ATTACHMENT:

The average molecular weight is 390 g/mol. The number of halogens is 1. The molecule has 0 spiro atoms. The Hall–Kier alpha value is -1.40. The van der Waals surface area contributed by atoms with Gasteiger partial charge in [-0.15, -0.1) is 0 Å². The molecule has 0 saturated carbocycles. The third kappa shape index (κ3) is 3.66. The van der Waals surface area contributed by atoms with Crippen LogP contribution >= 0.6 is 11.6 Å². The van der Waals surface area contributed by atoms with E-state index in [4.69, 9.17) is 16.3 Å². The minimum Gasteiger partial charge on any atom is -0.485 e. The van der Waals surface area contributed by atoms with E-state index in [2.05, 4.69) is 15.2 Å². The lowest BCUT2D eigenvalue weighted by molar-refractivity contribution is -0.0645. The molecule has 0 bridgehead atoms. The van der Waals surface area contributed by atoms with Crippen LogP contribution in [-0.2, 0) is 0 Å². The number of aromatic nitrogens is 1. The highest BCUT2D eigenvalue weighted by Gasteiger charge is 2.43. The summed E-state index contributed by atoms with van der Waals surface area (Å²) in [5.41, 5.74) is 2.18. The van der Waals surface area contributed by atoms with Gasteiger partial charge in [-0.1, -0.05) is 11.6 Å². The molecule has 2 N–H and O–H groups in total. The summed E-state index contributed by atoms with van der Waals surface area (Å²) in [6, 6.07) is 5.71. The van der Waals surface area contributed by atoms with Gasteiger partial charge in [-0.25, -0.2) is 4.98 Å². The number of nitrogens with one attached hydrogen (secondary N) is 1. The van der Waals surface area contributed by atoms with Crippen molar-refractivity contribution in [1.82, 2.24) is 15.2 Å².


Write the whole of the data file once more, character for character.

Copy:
The average molecular weight is 390 g/mol. The number of halogens is 1. The molecule has 0 spiro atoms. The Hall–Kier alpha value is -1.40. The van der Waals surface area contributed by atoms with Gasteiger partial charge in [-0.15, -0.1) is 0 Å². The molecule has 0 saturated carbocycles. The third kappa shape index (κ3) is 3.66. The van der Waals surface area contributed by atoms with Crippen LogP contribution >= 0.6 is 11.6 Å². The van der Waals surface area contributed by atoms with E-state index in [4.69, 9.17) is 16.3 Å². The minimum Gasteiger partial charge on any atom is -0.485 e. The van der Waals surface area contributed by atoms with E-state index in [2.05, 4.69) is 15.2 Å². The lowest BCUT2D eigenvalue weighted by molar-refractivity contribution is -0.0645. The molecule has 0 bridgehead atoms. The van der Waals surface area contributed by atoms with Crippen LogP contribution in [-0.2, 0) is 0 Å². The number of aromatic nitrogens is 1. The highest BCUT2D eigenvalue weighted by Gasteiger charge is 2.43. The summed E-state index contributed by atoms with van der Waals surface area (Å²) in [5.41, 5.74) is 2.18. The van der Waals surface area contributed by atoms with Gasteiger partial charge in [-0.1, -0.05) is 11.6 Å². The molecule has 2 N–H and O–H groups in total. The summed E-state index contributed by atoms with van der Waals surface area (Å²) in [6, 6.07) is 5.71. The van der Waals surface area contributed by atoms with Gasteiger partial charge in [-0.25, -0.2) is 4.98 Å². The number of nitrogens with one attached hydrogen (secondary N) is 1. The van der Waals surface area contributed by atoms with Crippen molar-refractivity contribution in [1.82, 2.24) is 15.2 Å².